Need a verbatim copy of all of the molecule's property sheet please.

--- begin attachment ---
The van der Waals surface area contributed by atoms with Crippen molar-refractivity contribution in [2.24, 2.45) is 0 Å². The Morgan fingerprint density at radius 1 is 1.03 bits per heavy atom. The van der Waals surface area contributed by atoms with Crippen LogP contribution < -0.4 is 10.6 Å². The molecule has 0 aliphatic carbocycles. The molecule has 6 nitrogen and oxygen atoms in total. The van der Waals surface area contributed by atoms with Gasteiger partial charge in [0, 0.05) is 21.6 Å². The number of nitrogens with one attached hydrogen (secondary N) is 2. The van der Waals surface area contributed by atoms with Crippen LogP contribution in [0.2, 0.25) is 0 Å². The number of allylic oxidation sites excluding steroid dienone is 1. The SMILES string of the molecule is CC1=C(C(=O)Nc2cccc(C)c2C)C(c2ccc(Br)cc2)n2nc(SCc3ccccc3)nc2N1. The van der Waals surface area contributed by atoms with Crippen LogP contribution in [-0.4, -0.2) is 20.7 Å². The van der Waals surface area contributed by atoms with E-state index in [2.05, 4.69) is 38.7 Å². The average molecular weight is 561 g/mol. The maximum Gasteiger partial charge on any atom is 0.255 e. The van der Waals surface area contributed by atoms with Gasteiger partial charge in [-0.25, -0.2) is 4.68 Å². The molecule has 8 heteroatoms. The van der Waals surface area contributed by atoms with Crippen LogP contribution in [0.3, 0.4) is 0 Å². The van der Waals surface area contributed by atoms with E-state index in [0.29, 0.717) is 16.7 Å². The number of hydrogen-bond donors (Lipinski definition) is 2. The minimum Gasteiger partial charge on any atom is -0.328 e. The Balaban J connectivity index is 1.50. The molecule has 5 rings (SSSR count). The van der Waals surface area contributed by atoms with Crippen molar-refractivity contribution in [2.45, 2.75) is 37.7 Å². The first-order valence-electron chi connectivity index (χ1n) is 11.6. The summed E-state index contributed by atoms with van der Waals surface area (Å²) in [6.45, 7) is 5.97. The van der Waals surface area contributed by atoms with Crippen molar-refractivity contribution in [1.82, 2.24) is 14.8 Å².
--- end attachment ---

The van der Waals surface area contributed by atoms with Crippen molar-refractivity contribution in [2.24, 2.45) is 0 Å². The Morgan fingerprint density at radius 1 is 1.03 bits per heavy atom. The van der Waals surface area contributed by atoms with Crippen LogP contribution < -0.4 is 10.6 Å². The molecule has 0 aliphatic carbocycles. The molecule has 6 nitrogen and oxygen atoms in total. The van der Waals surface area contributed by atoms with Gasteiger partial charge in [0, 0.05) is 21.6 Å². The number of nitrogens with one attached hydrogen (secondary N) is 2. The van der Waals surface area contributed by atoms with Crippen LogP contribution in [0.2, 0.25) is 0 Å². The number of allylic oxidation sites excluding steroid dienone is 1. The SMILES string of the molecule is CC1=C(C(=O)Nc2cccc(C)c2C)C(c2ccc(Br)cc2)n2nc(SCc3ccccc3)nc2N1. The van der Waals surface area contributed by atoms with Crippen LogP contribution in [-0.4, -0.2) is 20.7 Å². The van der Waals surface area contributed by atoms with E-state index in [2.05, 4.69) is 38.7 Å². The average molecular weight is 561 g/mol. The maximum Gasteiger partial charge on any atom is 0.255 e. The van der Waals surface area contributed by atoms with Gasteiger partial charge in [-0.25, -0.2) is 4.68 Å². The molecule has 8 heteroatoms. The van der Waals surface area contributed by atoms with Crippen LogP contribution in [0.3, 0.4) is 0 Å². The van der Waals surface area contributed by atoms with E-state index in [0.29, 0.717) is 16.7 Å². The number of hydrogen-bond donors (Lipinski definition) is 2. The minimum Gasteiger partial charge on any atom is -0.328 e. The Balaban J connectivity index is 1.50. The molecule has 5 rings (SSSR count). The van der Waals surface area contributed by atoms with Crippen molar-refractivity contribution in [2.45, 2.75) is 37.7 Å². The first-order valence-electron chi connectivity index (χ1n) is 11.6. The summed E-state index contributed by atoms with van der Waals surface area (Å²) in [6.45, 7) is 5.97. The van der Waals surface area contributed by atoms with Crippen molar-refractivity contribution in [1.82, 2.24) is 14.8 Å².